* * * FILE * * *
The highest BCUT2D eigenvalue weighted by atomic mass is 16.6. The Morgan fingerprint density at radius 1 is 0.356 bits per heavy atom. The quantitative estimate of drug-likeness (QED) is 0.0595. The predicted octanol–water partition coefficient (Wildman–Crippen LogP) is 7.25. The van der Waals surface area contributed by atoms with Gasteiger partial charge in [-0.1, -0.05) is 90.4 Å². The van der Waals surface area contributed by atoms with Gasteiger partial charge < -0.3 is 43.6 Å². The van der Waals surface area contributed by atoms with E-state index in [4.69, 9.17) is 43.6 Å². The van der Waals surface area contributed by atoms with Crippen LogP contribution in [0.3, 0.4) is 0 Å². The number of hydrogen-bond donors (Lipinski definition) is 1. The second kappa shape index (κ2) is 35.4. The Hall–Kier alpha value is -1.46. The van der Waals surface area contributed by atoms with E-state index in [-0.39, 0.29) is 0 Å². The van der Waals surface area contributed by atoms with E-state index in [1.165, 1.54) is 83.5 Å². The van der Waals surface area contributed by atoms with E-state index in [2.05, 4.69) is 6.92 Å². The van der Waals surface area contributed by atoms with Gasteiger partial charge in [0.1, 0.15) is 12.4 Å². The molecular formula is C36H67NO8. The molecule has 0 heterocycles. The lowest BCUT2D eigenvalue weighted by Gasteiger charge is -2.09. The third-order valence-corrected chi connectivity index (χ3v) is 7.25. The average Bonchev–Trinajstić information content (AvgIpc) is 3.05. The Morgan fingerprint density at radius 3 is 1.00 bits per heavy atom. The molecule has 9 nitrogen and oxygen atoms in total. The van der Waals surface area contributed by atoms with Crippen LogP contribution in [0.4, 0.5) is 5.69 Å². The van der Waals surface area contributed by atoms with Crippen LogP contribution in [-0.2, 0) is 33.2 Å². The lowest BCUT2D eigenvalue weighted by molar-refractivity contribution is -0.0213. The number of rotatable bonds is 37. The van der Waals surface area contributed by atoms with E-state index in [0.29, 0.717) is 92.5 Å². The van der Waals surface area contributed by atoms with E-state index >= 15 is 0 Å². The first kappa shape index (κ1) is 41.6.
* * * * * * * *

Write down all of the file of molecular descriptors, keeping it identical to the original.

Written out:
The highest BCUT2D eigenvalue weighted by atomic mass is 16.6. The Morgan fingerprint density at radius 1 is 0.356 bits per heavy atom. The quantitative estimate of drug-likeness (QED) is 0.0595. The predicted octanol–water partition coefficient (Wildman–Crippen LogP) is 7.25. The van der Waals surface area contributed by atoms with Gasteiger partial charge in [-0.1, -0.05) is 90.4 Å². The van der Waals surface area contributed by atoms with Gasteiger partial charge < -0.3 is 43.6 Å². The van der Waals surface area contributed by atoms with E-state index in [4.69, 9.17) is 43.6 Å². The van der Waals surface area contributed by atoms with Crippen LogP contribution in [0.3, 0.4) is 0 Å². The number of hydrogen-bond donors (Lipinski definition) is 1. The second kappa shape index (κ2) is 35.4. The Hall–Kier alpha value is -1.46. The van der Waals surface area contributed by atoms with E-state index in [-0.39, 0.29) is 0 Å². The van der Waals surface area contributed by atoms with E-state index in [1.165, 1.54) is 83.5 Å². The van der Waals surface area contributed by atoms with E-state index in [2.05, 4.69) is 6.92 Å². The van der Waals surface area contributed by atoms with Gasteiger partial charge in [0.1, 0.15) is 12.4 Å². The molecular formula is C36H67NO8. The molecule has 0 heterocycles. The lowest BCUT2D eigenvalue weighted by Gasteiger charge is -2.09. The third-order valence-corrected chi connectivity index (χ3v) is 7.25. The average Bonchev–Trinajstić information content (AvgIpc) is 3.05. The Morgan fingerprint density at radius 3 is 1.00 bits per heavy atom. The molecule has 9 nitrogen and oxygen atoms in total. The van der Waals surface area contributed by atoms with Crippen LogP contribution in [0.4, 0.5) is 5.69 Å². The van der Waals surface area contributed by atoms with Crippen LogP contribution in [-0.2, 0) is 33.2 Å². The lowest BCUT2D eigenvalue weighted by molar-refractivity contribution is -0.0213. The number of rotatable bonds is 37. The van der Waals surface area contributed by atoms with E-state index in [0.29, 0.717) is 92.5 Å². The van der Waals surface area contributed by atoms with E-state index >= 15 is 0 Å². The first kappa shape index (κ1) is 41.6.